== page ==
“By choosing to make the Shop tab central to its platform,” she writes, “Instagram is sending its users a message: This platform is a business, and interactions on this platform are going to be commodified.”

As an advertiser, Instagram’s popularity has exploded in the last decade. Even big pharma is in on the surge, with seventy pharmaceutical companies purchasing ads on the app in 2020. (That made it the fastest growing pharma advertiser of the year.)

As we know, Instagram not only runs ads, but also uses user information to filter who sees what advertisements. Now, shopping is explicitly a central function of the app. It sometimes feels like a digital mall… And that’s not really what people signed up for.

I’ve had my account for since I was a teenager, and the experience I have using the app today is totally different from what it once was. For one, it’s increasingly difficult to differentiate paid ads from regular user content on Instagram.

And second, I use Instagram to promote my work, but I don’t feel comfortable sharing personal details about myself anymore.

Because, to use Anadalibi’s words: “Sharing or seeking information about a difficult, personal experience on a social media platform and then having the platform capitalize on an algorithmic understanding of the experience–which might or might not be accurate–is problematic.”

That goes doubly so for youth, who may not be fully aware of that engineering.

For instance, a teenager searching for body positive posts might receive personalized ad results for weight loss programs. A human would probably realize that’s an inappropriate, even triggering suggestion. But algorithms don’t think that way.

Alongside the redesign update, Instagram has also faces recent criticism for their Community Guidelines, which prevent suggestive and explicit images and speech.

And whether you agree with the guidelines or not, don’t be fooled. Instagram isn’t concerned with uplifting its creators, or protecting its young users. Their only goal is protecting their new bottom line, and staying as ad-friendly as possible.

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Business Marketing

Ghost Reply has us asking: Should you shame a recruiter who ghosted you?

(BUSINESS MARKETING) Ghost Reply will send an anonymous “kind reminder” to recruiters who ghost job candidates, but is the sweet taste of temporary catharsis worth it?



Stressed woman at a laptop with hands on head, considering if she should send a Ghost Reply.

People hate to get “ghosted” in any situation, personal or professional. But for job seekers who may already be struggling with self-esteem, it can be particularly devastating. Ghost Reply is a new online service that will help you compose and send an email nudge to the ghoster, sending a “kind reminder” telling them how unprofessional it is to leave someone hanging like that.

Ghost Reply wants to help you reach catharsis in all of this stressful mess of finding a job. Almost all of the problems and feelings are compounded by this confounded pandemic that has decimated areas of the workforce and taken jobs and threatened people’s financial security. It is understandable to want to lash out at those in power, and sending a Ghost Reply email to the recruiter or HR person may make you feel better in the short term.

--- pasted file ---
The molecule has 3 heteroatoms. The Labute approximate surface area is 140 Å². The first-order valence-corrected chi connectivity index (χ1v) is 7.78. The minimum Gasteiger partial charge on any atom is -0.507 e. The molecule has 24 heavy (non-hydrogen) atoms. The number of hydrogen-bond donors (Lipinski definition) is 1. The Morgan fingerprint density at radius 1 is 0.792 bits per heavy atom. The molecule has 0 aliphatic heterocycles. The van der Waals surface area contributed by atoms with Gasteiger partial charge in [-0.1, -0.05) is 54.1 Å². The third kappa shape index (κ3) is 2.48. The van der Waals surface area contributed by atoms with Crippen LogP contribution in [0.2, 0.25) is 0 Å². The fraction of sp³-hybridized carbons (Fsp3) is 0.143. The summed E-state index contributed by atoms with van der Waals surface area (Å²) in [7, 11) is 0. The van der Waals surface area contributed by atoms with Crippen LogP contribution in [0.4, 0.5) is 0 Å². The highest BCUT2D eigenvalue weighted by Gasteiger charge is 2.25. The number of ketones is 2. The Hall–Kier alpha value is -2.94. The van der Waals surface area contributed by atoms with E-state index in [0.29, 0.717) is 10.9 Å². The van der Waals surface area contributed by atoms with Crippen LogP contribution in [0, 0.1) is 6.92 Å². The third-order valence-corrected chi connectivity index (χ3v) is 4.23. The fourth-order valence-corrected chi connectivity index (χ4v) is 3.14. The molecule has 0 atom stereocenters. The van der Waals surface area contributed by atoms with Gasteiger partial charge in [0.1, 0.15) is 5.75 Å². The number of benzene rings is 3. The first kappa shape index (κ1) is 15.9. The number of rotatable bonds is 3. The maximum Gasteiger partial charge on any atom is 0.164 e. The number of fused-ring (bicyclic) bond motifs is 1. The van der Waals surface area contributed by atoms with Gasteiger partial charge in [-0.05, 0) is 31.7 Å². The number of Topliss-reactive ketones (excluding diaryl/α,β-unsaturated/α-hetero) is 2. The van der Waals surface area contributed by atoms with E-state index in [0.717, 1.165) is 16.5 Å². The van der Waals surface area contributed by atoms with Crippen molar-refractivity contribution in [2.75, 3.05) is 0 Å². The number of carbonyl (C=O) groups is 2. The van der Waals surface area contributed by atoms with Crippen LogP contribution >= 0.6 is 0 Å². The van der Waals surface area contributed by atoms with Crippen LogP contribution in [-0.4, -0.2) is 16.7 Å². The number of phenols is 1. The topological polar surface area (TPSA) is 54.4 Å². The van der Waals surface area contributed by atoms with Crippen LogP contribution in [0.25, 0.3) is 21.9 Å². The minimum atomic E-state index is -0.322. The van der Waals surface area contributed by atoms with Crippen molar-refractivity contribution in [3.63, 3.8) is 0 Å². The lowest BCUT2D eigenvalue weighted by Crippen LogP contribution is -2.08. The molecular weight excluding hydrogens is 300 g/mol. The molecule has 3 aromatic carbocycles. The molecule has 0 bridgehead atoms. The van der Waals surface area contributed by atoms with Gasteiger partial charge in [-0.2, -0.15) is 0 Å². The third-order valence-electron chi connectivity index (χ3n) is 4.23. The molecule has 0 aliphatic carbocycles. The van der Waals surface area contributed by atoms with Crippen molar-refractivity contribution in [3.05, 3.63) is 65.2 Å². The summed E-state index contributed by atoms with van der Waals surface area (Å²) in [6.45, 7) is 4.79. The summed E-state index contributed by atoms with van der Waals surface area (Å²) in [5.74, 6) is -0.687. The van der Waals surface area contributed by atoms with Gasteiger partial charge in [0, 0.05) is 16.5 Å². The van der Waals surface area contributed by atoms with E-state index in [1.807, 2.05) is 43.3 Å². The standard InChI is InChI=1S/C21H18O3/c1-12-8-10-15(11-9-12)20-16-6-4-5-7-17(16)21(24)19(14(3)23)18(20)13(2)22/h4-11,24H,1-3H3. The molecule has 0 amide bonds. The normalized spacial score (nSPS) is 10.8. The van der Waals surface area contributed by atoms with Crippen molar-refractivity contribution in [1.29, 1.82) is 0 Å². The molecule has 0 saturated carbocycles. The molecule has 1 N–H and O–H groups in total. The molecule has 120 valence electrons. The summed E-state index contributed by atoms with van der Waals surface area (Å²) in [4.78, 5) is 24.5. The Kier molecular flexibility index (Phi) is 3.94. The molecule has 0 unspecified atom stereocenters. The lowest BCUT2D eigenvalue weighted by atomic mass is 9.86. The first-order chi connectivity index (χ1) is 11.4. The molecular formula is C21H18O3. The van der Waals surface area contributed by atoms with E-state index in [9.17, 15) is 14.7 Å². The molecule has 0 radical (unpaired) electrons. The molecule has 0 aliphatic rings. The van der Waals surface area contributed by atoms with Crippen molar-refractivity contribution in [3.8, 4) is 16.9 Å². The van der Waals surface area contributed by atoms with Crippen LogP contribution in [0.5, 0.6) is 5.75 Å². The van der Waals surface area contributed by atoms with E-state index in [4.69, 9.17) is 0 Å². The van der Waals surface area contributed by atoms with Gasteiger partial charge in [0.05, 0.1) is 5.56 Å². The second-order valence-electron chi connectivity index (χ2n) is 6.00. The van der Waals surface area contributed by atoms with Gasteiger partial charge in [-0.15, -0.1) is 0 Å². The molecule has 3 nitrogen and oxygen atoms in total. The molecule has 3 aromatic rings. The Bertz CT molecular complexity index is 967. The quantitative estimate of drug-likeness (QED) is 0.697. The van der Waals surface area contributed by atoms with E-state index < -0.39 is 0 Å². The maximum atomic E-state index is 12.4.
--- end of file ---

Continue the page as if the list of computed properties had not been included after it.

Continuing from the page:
In the long run, though, will it solve anything? Ghost Reply suggests it may make the HR person or recruiter reevaluate their hiring processes, indicating this type of email may help them see the error of their ways and start replying to all potential candidates. If it helps them reassess and be more considerate in the future and helps you find closure in the application/interview process, that would be the ideal outcome on all fronts. It is not likely this will happen, though.

The Ghost Reply sample email has the subject line “You have a message from a candidate!” Then it begins, “Hi, (name), You’re receiving this email because a past candidate feels like you ghosted them unfairly.” It then has a space for said candidate to add on any personal notes regarding the recruiter or process while remaining anonymous.

I get it. It’s upsetting to have someone disappear after you’ve spent time and energy applying, possibly even interviewing, only to hear nothing but crickets back from the recruiter or HR person you interacted with. It’s happened to me more than once, and it’s no bueno. We all want to be seen. We all want to be valued. Ghosting is hurtful. The frustration and disappointment, even anger, that you feel is certainly relatable. According to several sources, being ghosted after applying for a job is one of the top complaints from job seekers on the market today.

Will an anonymous, passive-aggressive email achieve your end? Will the chastened company representative suddenly have a lightbulb go off over their heads, creating a wave of change in company policy? I don’t see it. The first sentence of the sample email, in fact, is not going to be well received by HR.

When you start talking about what’s “unfair,” most HR people will tune out immediately. That kind of language in itself is unprofessional and is a red flag to many people. Once you work at a company and know its culture and have built relationships, then, maybe, just maybe, can you start talking about your work-related feelings. I believe in talking about our feelings, but rarely is a work scenario the best place to do so (I speak from experience). Calling it unprofessional is better, less about you and more about the other person’s behavior.